It might not be the most obvious place to begin when furnishing a sitting room but, after honing in on the initial layout, for Roig a rug is always the starting point of a room’s design; it sets the tone for the space and helps to narrow down your choices for furniture and décor. “After I plan the layout of a room, I always start my design with a rug,” explains Roig. “The rug can change everything. Take our Valois design, for example; you can use that and, instantly, it’s a decadent room. But use the Hatton rug instead, and suddenly you’re moving in a very different direction. A rug really sets the mood for a space and gives you an idea of what the final result will be – its tones will determine which way you’re going to go with soft furnishings, lamps and lampshades.”
“The rug anchors the entire space,” agrees Hawkins. “I always start with the rug and build from there.” Need some help deciding which one to choose? Check out our guide to buying the perfect rug, with tips on selecting for size, shape and material.
As tempting as it may be to jump on the millennial-pink bandwagon, Hawkins and Roig warn of committing too much to fleeting trends. Making subtle nods with soft furnishings is an easy, and far more economical, way to tap into the latest fads. “The way I do most of my sitting rooms, and most of my designs, is to keep the core furniture quite versatile,” Hawkins says. “If you’re trend-led, stick to accessories or soft-furnishings that you can swap out. If a client likes their pinks or a certain pattern that’s on trend, I inject that with cushions and lampshades, because you can change them. It’s much cheaper to do that than to change upholstered sofas and footstools.”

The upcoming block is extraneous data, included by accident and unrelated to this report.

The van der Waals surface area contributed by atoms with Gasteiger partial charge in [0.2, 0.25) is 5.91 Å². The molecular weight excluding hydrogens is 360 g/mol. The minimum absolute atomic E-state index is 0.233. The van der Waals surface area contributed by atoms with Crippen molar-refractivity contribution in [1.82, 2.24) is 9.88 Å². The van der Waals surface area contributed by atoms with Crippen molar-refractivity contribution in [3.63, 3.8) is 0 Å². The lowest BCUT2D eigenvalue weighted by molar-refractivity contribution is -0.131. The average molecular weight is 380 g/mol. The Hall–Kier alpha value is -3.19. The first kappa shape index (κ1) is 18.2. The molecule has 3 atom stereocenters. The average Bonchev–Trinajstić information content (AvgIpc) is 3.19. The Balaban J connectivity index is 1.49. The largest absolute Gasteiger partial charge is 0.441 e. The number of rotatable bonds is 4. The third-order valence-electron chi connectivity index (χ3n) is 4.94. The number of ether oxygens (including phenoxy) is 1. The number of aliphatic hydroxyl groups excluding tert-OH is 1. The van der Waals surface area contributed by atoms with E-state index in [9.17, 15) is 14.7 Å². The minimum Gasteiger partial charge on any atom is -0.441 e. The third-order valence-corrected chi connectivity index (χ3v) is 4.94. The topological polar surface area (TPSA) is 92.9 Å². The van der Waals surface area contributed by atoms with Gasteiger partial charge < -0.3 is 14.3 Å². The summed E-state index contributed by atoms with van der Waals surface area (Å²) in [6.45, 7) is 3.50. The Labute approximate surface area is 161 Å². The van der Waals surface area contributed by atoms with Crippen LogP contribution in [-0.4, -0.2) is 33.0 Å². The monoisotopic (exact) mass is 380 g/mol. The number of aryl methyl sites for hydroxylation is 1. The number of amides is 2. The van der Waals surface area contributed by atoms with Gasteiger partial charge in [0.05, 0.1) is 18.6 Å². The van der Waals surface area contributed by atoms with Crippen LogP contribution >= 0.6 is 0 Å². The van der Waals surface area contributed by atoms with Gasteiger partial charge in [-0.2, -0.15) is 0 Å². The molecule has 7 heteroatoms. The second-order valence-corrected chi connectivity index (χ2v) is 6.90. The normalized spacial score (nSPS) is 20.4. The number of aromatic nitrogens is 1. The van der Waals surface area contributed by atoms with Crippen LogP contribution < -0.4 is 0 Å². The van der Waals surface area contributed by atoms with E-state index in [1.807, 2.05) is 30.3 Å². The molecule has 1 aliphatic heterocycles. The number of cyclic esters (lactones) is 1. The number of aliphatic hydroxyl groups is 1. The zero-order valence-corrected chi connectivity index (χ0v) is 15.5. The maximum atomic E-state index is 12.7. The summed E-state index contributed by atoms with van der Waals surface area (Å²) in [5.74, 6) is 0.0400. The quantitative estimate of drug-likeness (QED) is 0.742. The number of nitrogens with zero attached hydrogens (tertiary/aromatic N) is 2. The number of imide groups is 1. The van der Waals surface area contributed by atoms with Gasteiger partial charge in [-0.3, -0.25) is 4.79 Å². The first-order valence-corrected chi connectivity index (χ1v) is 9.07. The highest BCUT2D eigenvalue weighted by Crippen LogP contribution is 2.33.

Likewise, Roig advises keeping Britain’s temperamental weather in mind when decorating, as different seasons will affect how a room looks and feels. “We try to help our clients project a vision; in a year, will they still want to live there?” Explains Roig. “Try to understand the changing seasons; you have to live with your colour scheme all year round – in winter a bright summer look will feel cold. People make that mistake a lot.”
Just as soft furnishings provide the opportunity to tap into trends, other décor, such as artworks and decorative objects, gives you the chance to get creative and express your personality. “People usually play it safe with the main furniture, and it’s hard to go from one extreme to the other. But this is your chance to be bold,” explains Hawkins. “Always add something that might seem unusual, but that will draw your eye, so you go into a room and never forget it – a sculpture or an accessory, for instance.”
“At OKA, we often try to inspire by doing something crazy or creative with our room sets, such as upholstering a headboard with a rug – and why not?” adds Roig. “If you fancy it, just do it. There are no rules.”